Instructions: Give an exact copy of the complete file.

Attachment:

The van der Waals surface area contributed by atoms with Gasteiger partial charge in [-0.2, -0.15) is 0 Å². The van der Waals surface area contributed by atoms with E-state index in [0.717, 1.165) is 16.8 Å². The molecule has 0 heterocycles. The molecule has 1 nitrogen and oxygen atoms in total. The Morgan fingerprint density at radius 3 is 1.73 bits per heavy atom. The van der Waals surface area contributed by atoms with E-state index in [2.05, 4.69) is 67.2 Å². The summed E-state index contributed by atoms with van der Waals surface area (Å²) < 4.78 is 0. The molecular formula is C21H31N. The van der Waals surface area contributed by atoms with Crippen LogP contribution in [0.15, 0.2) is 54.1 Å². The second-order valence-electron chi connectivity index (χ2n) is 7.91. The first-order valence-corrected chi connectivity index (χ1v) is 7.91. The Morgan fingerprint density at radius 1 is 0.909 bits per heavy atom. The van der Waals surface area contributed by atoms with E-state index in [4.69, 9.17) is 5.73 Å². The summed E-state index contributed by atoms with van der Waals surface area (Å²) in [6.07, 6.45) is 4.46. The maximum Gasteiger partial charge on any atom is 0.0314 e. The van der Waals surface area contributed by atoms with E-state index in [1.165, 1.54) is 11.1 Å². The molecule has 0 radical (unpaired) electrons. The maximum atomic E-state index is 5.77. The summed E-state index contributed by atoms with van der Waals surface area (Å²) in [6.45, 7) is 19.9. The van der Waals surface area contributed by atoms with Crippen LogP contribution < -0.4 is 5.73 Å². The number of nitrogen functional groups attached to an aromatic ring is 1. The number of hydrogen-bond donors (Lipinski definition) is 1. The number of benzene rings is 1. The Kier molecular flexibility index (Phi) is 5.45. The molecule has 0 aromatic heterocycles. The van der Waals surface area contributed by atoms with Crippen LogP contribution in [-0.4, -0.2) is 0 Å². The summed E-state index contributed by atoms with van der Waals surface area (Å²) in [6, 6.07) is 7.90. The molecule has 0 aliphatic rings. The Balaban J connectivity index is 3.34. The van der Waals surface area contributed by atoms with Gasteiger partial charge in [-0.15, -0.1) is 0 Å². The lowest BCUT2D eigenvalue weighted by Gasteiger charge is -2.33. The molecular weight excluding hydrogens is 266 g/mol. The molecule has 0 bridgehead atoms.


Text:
The van der Waals surface area contributed by atoms with Gasteiger partial charge in [-0.2, -0.15) is 0 Å². The van der Waals surface area contributed by atoms with E-state index in [0.717, 1.165) is 16.8 Å². The molecule has 0 heterocycles. The molecule has 1 nitrogen and oxygen atoms in total. The Morgan fingerprint density at radius 3 is 1.73 bits per heavy atom. The van der Waals surface area contributed by atoms with E-state index in [2.05, 4.69) is 67.2 Å². The summed E-state index contributed by atoms with van der Waals surface area (Å²) < 4.78 is 0. The molecular formula is C21H31N. The van der Waals surface area contributed by atoms with Crippen LogP contribution in [0.15, 0.2) is 54.1 Å². The second-order valence-electron chi connectivity index (χ2n) is 7.91. The first-order valence-corrected chi connectivity index (χ1v) is 7.91. The Morgan fingerprint density at radius 1 is 0.909 bits per heavy atom. The van der Waals surface area contributed by atoms with E-state index in [4.69, 9.17) is 5.73 Å². The summed E-state index contributed by atoms with van der Waals surface area (Å²) in [6.07, 6.45) is 4.46. The maximum Gasteiger partial charge on any atom is 0.0314 e. The van der Waals surface area contributed by atoms with E-state index in [1.165, 1.54) is 11.1 Å². The molecule has 0 radical (unpaired) electrons. The maximum atomic E-state index is 5.77. The summed E-state index contributed by atoms with van der Waals surface area (Å²) in [6.45, 7) is 19.9. The van der Waals surface area contributed by atoms with Crippen LogP contribution < -0.4 is 5.73 Å². The number of nitrogen functional groups attached to an aromatic ring is 1. The number of hydrogen-bond donors (Lipinski definition) is 1. The number of benzene rings is 1. The Kier molecular flexibility index (Phi) is 5.45. The molecule has 0 aromatic heterocycles. The van der Waals surface area contributed by atoms with Crippen LogP contribution in [-0.4, -0.2) is 0 Å². The summed E-state index contributed by atoms with van der Waals surface area (Å²) in [6, 6.07) is 7.90. The molecule has 0 aliphatic rings. The Balaban J connectivity index is 3.34. The van der Waals surface area contributed by atoms with Gasteiger partial charge in [-0.15, -0.1) is 0 Å². The lowest BCUT2D eigenvalue weighted by Gasteiger charge is -2.33. The molecular weight excluding hydrogens is 266 g/mol. The molecule has 0 bridgehead atoms.